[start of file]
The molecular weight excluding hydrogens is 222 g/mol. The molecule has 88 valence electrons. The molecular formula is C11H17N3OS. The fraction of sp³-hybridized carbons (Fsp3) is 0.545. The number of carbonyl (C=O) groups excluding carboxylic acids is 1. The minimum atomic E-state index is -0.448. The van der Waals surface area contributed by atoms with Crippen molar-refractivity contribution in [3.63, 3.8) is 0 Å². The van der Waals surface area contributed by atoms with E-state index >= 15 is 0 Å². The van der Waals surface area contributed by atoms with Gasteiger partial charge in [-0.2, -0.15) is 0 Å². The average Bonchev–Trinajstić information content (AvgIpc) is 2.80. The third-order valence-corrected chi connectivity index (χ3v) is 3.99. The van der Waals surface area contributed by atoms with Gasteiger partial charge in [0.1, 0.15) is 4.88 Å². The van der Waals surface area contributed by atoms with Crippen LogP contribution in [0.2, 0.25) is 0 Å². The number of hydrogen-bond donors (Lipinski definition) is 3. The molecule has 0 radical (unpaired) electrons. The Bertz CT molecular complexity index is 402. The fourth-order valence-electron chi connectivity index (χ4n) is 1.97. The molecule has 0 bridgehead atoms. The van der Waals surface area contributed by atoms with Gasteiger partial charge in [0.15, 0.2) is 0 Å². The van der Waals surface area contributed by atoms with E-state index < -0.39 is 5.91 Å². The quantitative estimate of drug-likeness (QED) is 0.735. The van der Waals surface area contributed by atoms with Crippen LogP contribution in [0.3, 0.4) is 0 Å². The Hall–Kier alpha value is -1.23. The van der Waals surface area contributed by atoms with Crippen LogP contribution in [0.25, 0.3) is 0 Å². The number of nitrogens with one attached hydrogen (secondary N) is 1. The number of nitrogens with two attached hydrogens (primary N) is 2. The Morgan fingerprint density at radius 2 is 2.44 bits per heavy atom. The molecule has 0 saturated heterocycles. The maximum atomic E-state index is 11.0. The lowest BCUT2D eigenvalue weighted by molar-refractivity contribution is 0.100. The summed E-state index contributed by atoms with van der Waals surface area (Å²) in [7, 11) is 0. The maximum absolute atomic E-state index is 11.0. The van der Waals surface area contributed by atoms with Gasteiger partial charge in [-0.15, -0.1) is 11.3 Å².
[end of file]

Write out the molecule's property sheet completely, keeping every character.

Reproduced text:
The molecular weight excluding hydrogens is 222 g/mol. The molecule has 88 valence electrons. The molecular formula is C11H17N3OS. The fraction of sp³-hybridized carbons (Fsp3) is 0.545. The number of carbonyl (C=O) groups excluding carboxylic acids is 1. The minimum atomic E-state index is -0.448. The van der Waals surface area contributed by atoms with Crippen molar-refractivity contribution in [3.63, 3.8) is 0 Å². The van der Waals surface area contributed by atoms with E-state index >= 15 is 0 Å². The van der Waals surface area contributed by atoms with Gasteiger partial charge in [-0.2, -0.15) is 0 Å². The average Bonchev–Trinajstić information content (AvgIpc) is 2.80. The third-order valence-corrected chi connectivity index (χ3v) is 3.99. The van der Waals surface area contributed by atoms with Gasteiger partial charge in [0.1, 0.15) is 4.88 Å². The van der Waals surface area contributed by atoms with Crippen LogP contribution in [0.2, 0.25) is 0 Å². The number of hydrogen-bond donors (Lipinski definition) is 3. The molecule has 0 radical (unpaired) electrons. The Bertz CT molecular complexity index is 402. The fourth-order valence-electron chi connectivity index (χ4n) is 1.97. The molecule has 0 bridgehead atoms. The van der Waals surface area contributed by atoms with Gasteiger partial charge in [0.15, 0.2) is 0 Å². The van der Waals surface area contributed by atoms with E-state index < -0.39 is 5.91 Å². The quantitative estimate of drug-likeness (QED) is 0.735. The van der Waals surface area contributed by atoms with Crippen LogP contribution in [0.3, 0.4) is 0 Å². The Hall–Kier alpha value is -1.23. The van der Waals surface area contributed by atoms with Crippen LogP contribution in [0.25, 0.3) is 0 Å². The number of nitrogens with one attached hydrogen (secondary N) is 1. The number of nitrogens with two attached hydrogens (primary N) is 2. The Morgan fingerprint density at radius 2 is 2.44 bits per heavy atom. The molecule has 0 saturated heterocycles. The maximum atomic E-state index is 11.0. The lowest BCUT2D eigenvalue weighted by molar-refractivity contribution is 0.100. The summed E-state index contributed by atoms with van der Waals surface area (Å²) in [7, 11) is 0. The maximum absolute atomic E-state index is 11.0. The van der Waals surface area contributed by atoms with Gasteiger partial charge in [-0.15, -0.1) is 11.3 Å².